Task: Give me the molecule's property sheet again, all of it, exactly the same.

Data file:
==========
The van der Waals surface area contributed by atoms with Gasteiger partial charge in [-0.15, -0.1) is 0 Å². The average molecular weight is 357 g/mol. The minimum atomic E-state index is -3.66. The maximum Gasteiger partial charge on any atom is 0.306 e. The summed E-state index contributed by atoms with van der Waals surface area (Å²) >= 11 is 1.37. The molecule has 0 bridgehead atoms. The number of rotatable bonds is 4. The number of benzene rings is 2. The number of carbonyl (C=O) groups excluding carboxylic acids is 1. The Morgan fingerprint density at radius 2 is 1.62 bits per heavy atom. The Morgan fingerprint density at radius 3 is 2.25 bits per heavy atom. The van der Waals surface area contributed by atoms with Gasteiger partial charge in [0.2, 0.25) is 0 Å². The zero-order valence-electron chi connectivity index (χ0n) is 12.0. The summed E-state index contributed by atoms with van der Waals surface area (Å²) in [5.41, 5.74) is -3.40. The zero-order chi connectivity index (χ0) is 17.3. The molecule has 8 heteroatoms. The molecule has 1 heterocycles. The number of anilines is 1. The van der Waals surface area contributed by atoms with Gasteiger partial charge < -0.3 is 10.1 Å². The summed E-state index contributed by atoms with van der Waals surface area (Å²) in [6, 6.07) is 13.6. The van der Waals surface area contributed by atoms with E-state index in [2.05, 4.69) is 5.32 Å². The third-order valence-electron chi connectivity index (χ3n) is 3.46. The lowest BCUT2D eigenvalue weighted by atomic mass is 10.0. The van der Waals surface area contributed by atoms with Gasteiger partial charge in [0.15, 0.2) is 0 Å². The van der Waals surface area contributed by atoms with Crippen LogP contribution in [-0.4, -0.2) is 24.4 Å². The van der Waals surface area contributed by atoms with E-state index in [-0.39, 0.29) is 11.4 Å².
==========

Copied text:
The van der Waals surface area contributed by atoms with Gasteiger partial charge in [-0.15, -0.1) is 0 Å². The average molecular weight is 357 g/mol. The minimum atomic E-state index is -3.66. The maximum Gasteiger partial charge on any atom is 0.306 e. The summed E-state index contributed by atoms with van der Waals surface area (Å²) >= 11 is 1.37. The molecule has 0 bridgehead atoms. The number of rotatable bonds is 4. The number of benzene rings is 2. The number of carbonyl (C=O) groups excluding carboxylic acids is 1. The Morgan fingerprint density at radius 2 is 1.62 bits per heavy atom. The Morgan fingerprint density at radius 3 is 2.25 bits per heavy atom. The van der Waals surface area contributed by atoms with Gasteiger partial charge in [0.2, 0.25) is 0 Å². The zero-order valence-electron chi connectivity index (χ0n) is 12.0. The summed E-state index contributed by atoms with van der Waals surface area (Å²) in [5.41, 5.74) is -3.40. The zero-order chi connectivity index (χ0) is 17.3. The molecule has 8 heteroatoms. The molecule has 1 heterocycles. The number of anilines is 1. The van der Waals surface area contributed by atoms with Gasteiger partial charge < -0.3 is 10.1 Å². The summed E-state index contributed by atoms with van der Waals surface area (Å²) in [6, 6.07) is 13.6. The van der Waals surface area contributed by atoms with E-state index in [2.05, 4.69) is 5.32 Å². The third-order valence-electron chi connectivity index (χ3n) is 3.46. The lowest BCUT2D eigenvalue weighted by atomic mass is 10.0. The van der Waals surface area contributed by atoms with Gasteiger partial charge in [0.15, 0.2) is 0 Å². The van der Waals surface area contributed by atoms with Crippen LogP contribution in [-0.4, -0.2) is 24.4 Å². The van der Waals surface area contributed by atoms with E-state index in [-0.39, 0.29) is 11.4 Å².